But in July of this year, Blackburn appeared to attack Swift out of nowhere for “trying to change country music” by making her “wake up”, warning that the “socialist” government would make the 11-time Grammy winner its “number one victim”. “
“Taylor Swift came after me in my 2018 campaign,” she told Breitbart at the time. “But Taylor Swift would be the first victim of that because when you look at Marxist and socialist societies, they don’t allow women to dress or sing or be on stage or entertain or gender [of] The music she would have had.”
Asked to comment on the donations, a UMG spokesperson provided a statement praising Blackburn’s work on behalf of the industry.
“Senator Blackburn represents a vibrant music community with a proven track record of championing causes supporting creators, including her key leadership of the Music Modernization Act and her service as chair of the Congressional Songwriters Group. She has garnered broad support from across the music community—including nearly every PAC Music is a pioneer. It has received support from the UMG Staff Employment Fund since 2005.”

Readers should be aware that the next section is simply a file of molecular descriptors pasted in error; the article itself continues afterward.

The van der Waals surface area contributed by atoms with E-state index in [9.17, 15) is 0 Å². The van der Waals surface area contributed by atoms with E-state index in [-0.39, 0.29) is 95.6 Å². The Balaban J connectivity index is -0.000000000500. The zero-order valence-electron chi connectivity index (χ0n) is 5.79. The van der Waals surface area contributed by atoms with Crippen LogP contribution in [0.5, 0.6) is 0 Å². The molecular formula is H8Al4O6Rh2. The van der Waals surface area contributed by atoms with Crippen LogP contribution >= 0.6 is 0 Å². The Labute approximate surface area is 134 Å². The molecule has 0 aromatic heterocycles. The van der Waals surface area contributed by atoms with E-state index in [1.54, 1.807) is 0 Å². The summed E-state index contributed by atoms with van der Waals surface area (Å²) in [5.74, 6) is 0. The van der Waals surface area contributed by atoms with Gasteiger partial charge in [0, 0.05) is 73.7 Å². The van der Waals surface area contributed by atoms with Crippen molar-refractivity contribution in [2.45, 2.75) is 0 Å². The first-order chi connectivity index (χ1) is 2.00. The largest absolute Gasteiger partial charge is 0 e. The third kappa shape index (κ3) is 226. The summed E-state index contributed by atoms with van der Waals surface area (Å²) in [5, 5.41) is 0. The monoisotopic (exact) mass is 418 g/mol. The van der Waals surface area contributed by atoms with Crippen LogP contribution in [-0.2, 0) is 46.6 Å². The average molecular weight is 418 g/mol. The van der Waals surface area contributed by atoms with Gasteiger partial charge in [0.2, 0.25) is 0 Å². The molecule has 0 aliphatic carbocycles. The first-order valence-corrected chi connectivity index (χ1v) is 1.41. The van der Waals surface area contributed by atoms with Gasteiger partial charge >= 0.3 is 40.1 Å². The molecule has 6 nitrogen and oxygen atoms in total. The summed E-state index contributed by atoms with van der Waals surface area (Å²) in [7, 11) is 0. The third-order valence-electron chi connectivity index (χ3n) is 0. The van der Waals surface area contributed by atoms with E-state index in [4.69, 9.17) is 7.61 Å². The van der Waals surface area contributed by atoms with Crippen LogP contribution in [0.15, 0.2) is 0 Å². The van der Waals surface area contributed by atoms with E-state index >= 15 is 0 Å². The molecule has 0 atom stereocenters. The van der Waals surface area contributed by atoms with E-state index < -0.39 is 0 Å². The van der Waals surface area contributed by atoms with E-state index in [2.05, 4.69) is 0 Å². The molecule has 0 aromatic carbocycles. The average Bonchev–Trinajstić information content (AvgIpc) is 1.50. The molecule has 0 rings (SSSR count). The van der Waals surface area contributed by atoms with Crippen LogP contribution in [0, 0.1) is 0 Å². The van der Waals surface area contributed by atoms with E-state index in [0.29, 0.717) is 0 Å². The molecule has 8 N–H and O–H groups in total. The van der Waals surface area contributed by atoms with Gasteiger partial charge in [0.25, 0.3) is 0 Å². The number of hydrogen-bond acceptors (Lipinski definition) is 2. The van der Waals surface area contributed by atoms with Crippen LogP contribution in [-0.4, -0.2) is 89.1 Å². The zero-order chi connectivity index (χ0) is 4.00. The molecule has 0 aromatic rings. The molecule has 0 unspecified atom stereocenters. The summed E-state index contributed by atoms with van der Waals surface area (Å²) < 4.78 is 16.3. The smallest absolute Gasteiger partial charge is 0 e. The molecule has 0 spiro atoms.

“None of these excuses, however, should be seen to condone in any way Senator Blackburn’s sarcastic comments last summer about Taylor Swift,” the spokesperson wrote.
Two months after Blackburn made those comments, UMG reported its donation of $5,000.